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Tuesday, June 15, 2010

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Going full tilt: Liberal Democratic Party President Sadakazu Tanigaki (left) and Prime Minister Naoto Kan have a heated exchange Monday in the Diet. KYODO PHOTO

Kan urges Diet to unite for fiscal fix, draws fire


Staff writer

Prime Minister Naoto Kan called Monday on the opposition camp to back his plans to launch a joint panel to discuss ways to restore the nation's battered finances, but he also came under fire.

The opposition camp grilled Kan over his involvement in the previous administration's flip-flops on relocating the U.S. Futenma air base and the money scandals that led to the resignations of Yukio Hatoyama as prime minister and Ichiro Ozawa as secretary general of the Democratic Party of Japan.

The DPJ-led coalition meanwhile faced harsh criticism for effectively deciding to let the Diet session end Wednesday as scheduled, after retracting its earlier proposal to extend it by one day.

Taking the podium, Liberal Democratic Party President Sadakazu Tanigaki said the LDP would join Kan's proposed panel on condition that the DPJ drop from its platform "dole-out policies" such as child allowances, and stressed that the DPJ's fiscal policies would otherwise lead the nation to financial collapse.

Taking the baton from Tanigaki, LDP lawmaker Isshu Sugawara asked the new prime minister whether he intends to specify a tax hike in the DPJ's platform for the July 11 Upper House election.

Kan has repeatedly stressed in the past the importance of fiscal discipline to stem the government debt, even suggested hiking the consumption tax.

While neither specifying the timing nor extent of a tax hike, Kan did say he "understands that references to a tax hike will be mentioned" in the DPJ manifesto for the election.

Tanigaki slammed Kan for deliberately keeping his distance from his predecessor administration's dealings with the Futenma issue, and calling the ploy "strategic sabotage."

"Mr. Kan has pinned all the blame on Mr. Hatoyama, and deliberately kept his mouth shut on the issue — his responsibilities are grave," Tanigaki said.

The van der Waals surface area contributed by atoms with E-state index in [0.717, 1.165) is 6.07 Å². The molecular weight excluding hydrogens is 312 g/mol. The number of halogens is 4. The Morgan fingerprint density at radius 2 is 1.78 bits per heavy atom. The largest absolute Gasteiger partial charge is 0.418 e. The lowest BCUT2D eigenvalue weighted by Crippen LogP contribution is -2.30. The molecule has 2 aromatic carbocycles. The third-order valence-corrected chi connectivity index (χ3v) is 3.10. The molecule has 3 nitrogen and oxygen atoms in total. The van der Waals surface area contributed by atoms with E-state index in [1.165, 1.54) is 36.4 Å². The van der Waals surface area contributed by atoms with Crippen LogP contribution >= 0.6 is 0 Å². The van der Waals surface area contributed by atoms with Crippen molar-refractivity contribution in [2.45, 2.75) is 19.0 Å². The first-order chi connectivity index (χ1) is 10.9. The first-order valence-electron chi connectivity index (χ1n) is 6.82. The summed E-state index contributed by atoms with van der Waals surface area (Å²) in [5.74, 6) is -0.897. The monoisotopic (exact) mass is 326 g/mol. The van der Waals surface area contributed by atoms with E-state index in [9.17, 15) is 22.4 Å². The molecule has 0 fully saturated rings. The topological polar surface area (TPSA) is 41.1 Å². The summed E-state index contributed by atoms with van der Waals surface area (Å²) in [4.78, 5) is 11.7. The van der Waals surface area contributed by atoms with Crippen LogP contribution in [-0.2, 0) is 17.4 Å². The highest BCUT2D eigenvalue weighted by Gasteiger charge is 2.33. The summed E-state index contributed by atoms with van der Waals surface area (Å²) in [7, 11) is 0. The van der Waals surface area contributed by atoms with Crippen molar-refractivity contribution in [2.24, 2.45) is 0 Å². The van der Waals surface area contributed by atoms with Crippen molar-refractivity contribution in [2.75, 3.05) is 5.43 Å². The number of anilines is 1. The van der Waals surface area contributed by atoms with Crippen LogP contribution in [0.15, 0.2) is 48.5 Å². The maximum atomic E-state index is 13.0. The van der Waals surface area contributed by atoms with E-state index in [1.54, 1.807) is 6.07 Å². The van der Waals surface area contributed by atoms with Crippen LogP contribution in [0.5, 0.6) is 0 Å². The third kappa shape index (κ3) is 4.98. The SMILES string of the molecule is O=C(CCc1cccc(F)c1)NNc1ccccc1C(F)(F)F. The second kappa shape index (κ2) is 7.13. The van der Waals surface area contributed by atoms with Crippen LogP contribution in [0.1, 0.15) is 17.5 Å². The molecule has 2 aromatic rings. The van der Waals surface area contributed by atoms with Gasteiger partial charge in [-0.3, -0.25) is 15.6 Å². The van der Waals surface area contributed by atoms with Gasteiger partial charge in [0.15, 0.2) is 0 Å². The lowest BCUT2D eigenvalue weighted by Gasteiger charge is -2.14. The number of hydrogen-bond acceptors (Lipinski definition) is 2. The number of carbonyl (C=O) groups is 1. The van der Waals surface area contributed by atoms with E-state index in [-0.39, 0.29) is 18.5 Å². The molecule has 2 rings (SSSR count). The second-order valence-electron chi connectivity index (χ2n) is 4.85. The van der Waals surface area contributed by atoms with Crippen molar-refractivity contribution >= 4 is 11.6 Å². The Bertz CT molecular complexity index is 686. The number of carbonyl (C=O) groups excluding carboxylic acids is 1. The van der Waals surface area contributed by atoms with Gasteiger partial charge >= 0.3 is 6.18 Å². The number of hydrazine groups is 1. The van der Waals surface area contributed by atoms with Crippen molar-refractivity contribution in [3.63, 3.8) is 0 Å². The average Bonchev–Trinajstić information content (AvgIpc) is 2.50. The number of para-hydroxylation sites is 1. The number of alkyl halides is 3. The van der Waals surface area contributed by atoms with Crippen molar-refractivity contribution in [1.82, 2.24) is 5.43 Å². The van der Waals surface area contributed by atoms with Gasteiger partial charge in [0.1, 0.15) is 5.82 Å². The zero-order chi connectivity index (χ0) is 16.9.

He also criticized the ruling bloc for opting not to extend the Diet session, effectively putting the Upper House election on track for July 11.

"The DPJ is acting on partisan interests, trying to head into the Upper House election without properly reviewing the previous administration's failures," Tanigaki said

Tanigaki, who said Sunday he will step down as LDP leader if his party fails to win a majority in the Upper House election, also asked that DPJ kingpin Ozawa be called to the Diet to explain his involvement with shady political funds transfers.

On Futenma, Kan stuck to his previous call for the continued need for U.S. deterrence in the Asia-Pacific region and said he intends to follow through with the agreement reached last month with Washington to relocate Futenma within Okinawa, while also "working to alleviate the burden on Okinawa."

Regarding Ozawa, Kan said it is the Diet's job to decide whether to summon him for testimony.

New Komeito Party Secretary General Yoshihisa Inoue slammed the DPJ administration for backpedaling on many of its campaign promises, including the repeal of provisional surcharges on gasoline and automobile-related taxes, and freeing up highway tolls.

Inoue also criticized Kan for the DPJ's failed attempt to ram through a controversial bill to scale back privatization of the postal system, and said the bill should be scrapped.

While apologizing for backpedaling on certain policies, Kan said he intends to enact the postal bill during the next extraordinary Diet session. The bill is being championed by postal reform minister Shizuka Kamei, head of Kokumin Shinto (People's New Party), the other member of the DPJ-led ruling bloc.



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The Japan Times

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